melluvia

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Re: Young Mom Case Study
« Reply #8 on: June 24, 2015, 10:04:49 AM »
I handle all the financials so its really a thing of him spending and me trying to reign him in. This is kind of our "compromise" budget for now. I love the home made pizza idea and do make homemade pizza often. I think it's mostly when he has his buddies over that it's a order in thing (I won't handle meat (vegan) and they order meaty pizzas). Yes the haircut 2x a month and he pays $20 its outrageous but he insists on being a 100% tipper most of the time. He won't wear clothes from thrift stores unfortunately. I'm not sure where the discrepancy is in my budget- I did the sum function in an excel spreadsheet so I'll have to go back and take a closer look. I was considering saving up for a car in case I did get a job, plus hubbys car is a souped up hotrod that gets  HORRENDOUS gas mileage. It would also be hard to commute together because he leaves the house at 4:30 am to get to work for PT. Thank you for the ideas guys, I especially appreciate the per year comment on the cigarettes and such. I will try to show him that. He is very resentful of the Mr. Money Mustache blog changing my perspective on money and is annoyed by me showing him articles and things so I do have to be careful as not to be too "preachy". Unfortunately where I am in Texas I'd make minimum wage at a daycare and even with free childcare there, I wouldn't be able to be with my daughter so its not really a great trade off from working from home. Finding a more professional type career might be a good option for me.

lemonlime

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Re: Young Mom Case Study
« Reply #9 on: June 24, 2015, 10:16:32 AM »
Tell him you need his help and ask him to go over the financials (by himself) and review your spending and make what he thinks the budget should be. Gently getting him to face reality and acknowledge where you are just might motivate him to think harder about what he's doing.

cripzychiken

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Re: Young Mom Case Study
« Reply #10 on: June 24, 2015, 10:53:44 AM »
I handle all the financials so its really a thing of him spending and me trying to reign him in. This is kind of our "compromise" budget for now.

If he doesn't see the true cost of stuff, nothing will change.  When trying to change spending habits, it needs to be in hard print that he can see.  Something like mint/personal capital is good for this sort of thing.  If everything is on a credit card (which is paid off every month when the bill comes) it doesn't take that long to pull all the info together and show him that his habits are the some of the most expensive things on the list.

Tell him you need his help and ask him to go over the financials (by himself) and review your spending and make what he thinks the budget should be. Gently getting him to face reality and acknowledge where you are just might motivate him to think harder about what he's doing.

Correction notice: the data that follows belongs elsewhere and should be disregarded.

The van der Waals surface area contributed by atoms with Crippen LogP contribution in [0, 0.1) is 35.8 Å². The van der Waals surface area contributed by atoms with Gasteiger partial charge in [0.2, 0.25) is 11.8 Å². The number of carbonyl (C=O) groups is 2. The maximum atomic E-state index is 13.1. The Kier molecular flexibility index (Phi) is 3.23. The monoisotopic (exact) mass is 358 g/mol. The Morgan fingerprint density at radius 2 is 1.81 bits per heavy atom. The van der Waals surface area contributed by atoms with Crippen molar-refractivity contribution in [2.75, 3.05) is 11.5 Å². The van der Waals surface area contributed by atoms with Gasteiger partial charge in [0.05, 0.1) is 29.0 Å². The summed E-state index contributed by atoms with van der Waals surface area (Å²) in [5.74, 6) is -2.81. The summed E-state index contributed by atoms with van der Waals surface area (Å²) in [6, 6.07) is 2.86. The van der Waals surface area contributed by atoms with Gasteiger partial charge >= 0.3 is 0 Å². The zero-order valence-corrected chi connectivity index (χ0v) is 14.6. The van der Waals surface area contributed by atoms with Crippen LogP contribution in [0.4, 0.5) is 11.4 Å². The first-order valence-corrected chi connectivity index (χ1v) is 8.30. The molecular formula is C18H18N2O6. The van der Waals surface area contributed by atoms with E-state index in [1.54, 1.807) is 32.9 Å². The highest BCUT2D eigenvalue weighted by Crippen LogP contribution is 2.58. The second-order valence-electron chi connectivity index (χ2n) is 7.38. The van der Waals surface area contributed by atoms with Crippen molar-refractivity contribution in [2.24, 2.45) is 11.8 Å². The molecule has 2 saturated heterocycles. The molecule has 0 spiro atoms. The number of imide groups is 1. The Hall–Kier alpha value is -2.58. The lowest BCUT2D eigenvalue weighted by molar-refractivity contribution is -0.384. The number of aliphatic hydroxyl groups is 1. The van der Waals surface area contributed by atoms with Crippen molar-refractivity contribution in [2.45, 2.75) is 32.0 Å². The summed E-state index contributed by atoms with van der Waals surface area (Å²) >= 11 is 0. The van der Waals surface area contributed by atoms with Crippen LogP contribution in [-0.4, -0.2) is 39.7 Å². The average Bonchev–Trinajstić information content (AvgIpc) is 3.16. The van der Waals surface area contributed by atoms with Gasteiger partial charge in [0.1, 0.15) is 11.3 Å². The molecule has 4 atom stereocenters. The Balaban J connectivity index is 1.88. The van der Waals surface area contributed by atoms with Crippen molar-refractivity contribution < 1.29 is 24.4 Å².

Or just ask him what he thinks a reasonable budget will be.  Write down what he says for each category (I mean everything from rent and electricity to dining out and cigarettes).  Once he gives all of his numbers - sum them up and see how high it is.  Then start looking at individual line items.  If he only thinks he spends $100 on cigs, then ask if he can drop is spending down to $100, since that's all he valued it at.   Chances are he won't overvalue anything, my wife didn't.  But, if he does - well it shows you what he'd rather be spending money on and you know something that you can use as a goal for the future.

MayDay

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Re: Young Mom Case Study
« Reply #11 on: June 24, 2015, 10:59:14 AM »
I don't know that having him help you go over the budget in general will help.  You are already saving 32% of your combined income.  He will likely see that and go OMG we have so much money, lets spend it!  woohoo!

I would consider several things.

1.  Control the things you can control, ie grocery costs, keeping utility use low during the day, planning fun family activities that also happen to be cheap, etc.  Can you plan a grill out night for the buddies?  Can you plan a park picnic if any of them have families, too?  etc.  Divert him gently from the more expensive pizza/etc by planning something better!

2.  The other thing you can control is your income.  Keep an eye out for another child you could watch, or keep an eye on childcare rates and slowly raise your rates. 

3.  Discuss ahead of time, at a time when everyone is calm, what you will do with his next raise/promotion/COLA.  Maybe you can agree that half of it will go to savings, and half will go to increasing some of the budget categories.  Or 2/3 to savings, but he gets to keep the remaining 1/3 all for his own budget categories.  Or maybe he wants to save up for new ________.  If he will put 2/3 to the family savings, he can save the other 1/3 for his new toy!  The point is to agree ahead of time to save a chunk of it. 

Spudd